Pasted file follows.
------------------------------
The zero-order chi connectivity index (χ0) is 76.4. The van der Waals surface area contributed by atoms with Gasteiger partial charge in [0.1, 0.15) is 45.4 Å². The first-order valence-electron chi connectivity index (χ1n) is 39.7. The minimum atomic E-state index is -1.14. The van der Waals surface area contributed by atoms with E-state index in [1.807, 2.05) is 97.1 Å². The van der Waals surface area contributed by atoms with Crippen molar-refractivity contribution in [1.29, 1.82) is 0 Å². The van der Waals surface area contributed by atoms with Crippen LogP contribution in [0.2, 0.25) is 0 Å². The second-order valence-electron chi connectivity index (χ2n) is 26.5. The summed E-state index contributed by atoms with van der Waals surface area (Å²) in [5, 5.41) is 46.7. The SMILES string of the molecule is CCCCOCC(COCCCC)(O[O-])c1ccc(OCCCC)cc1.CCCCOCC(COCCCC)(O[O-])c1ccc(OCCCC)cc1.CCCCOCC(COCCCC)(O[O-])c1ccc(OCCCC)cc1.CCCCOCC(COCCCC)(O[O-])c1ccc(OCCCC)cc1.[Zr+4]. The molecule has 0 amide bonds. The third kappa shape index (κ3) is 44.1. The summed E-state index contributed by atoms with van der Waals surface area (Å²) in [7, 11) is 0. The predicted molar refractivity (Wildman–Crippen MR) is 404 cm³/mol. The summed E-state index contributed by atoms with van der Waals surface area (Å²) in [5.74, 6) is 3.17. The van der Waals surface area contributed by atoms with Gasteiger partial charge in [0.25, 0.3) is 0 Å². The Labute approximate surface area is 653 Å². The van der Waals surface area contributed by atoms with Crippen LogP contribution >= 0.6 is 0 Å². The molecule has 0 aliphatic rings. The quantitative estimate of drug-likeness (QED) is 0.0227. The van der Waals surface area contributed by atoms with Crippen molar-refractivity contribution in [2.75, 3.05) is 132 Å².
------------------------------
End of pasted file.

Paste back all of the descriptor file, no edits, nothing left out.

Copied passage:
The zero-order chi connectivity index (χ0) is 76.4. The van der Waals surface area contributed by atoms with Gasteiger partial charge in [0.1, 0.15) is 45.4 Å². The first-order valence-electron chi connectivity index (χ1n) is 39.7. The minimum atomic E-state index is -1.14. The van der Waals surface area contributed by atoms with E-state index in [1.807, 2.05) is 97.1 Å². The van der Waals surface area contributed by atoms with Crippen molar-refractivity contribution in [1.29, 1.82) is 0 Å². The van der Waals surface area contributed by atoms with Crippen LogP contribution in [0.2, 0.25) is 0 Å². The second-order valence-electron chi connectivity index (χ2n) is 26.5. The summed E-state index contributed by atoms with van der Waals surface area (Å²) in [5, 5.41) is 46.7. The SMILES string of the molecule is CCCCOCC(COCCCC)(O[O-])c1ccc(OCCCC)cc1.CCCCOCC(COCCCC)(O[O-])c1ccc(OCCCC)cc1.CCCCOCC(COCCCC)(O[O-])c1ccc(OCCCC)cc1.CCCCOCC(COCCCC)(O[O-])c1ccc(OCCCC)cc1.[Zr+4]. The molecule has 0 amide bonds. The third kappa shape index (κ3) is 44.1. The summed E-state index contributed by atoms with van der Waals surface area (Å²) in [7, 11) is 0. The predicted molar refractivity (Wildman–Crippen MR) is 404 cm³/mol. The summed E-state index contributed by atoms with van der Waals surface area (Å²) in [5.74, 6) is 3.17. The van der Waals surface area contributed by atoms with Gasteiger partial charge in [0.25, 0.3) is 0 Å². The Labute approximate surface area is 653 Å². The van der Waals surface area contributed by atoms with Crippen LogP contribution >= 0.6 is 0 Å². The molecule has 0 aliphatic rings. The quantitative estimate of drug-likeness (QED) is 0.0227. The van der Waals surface area contributed by atoms with Crippen molar-refractivity contribution in [2.75, 3.05) is 132 Å².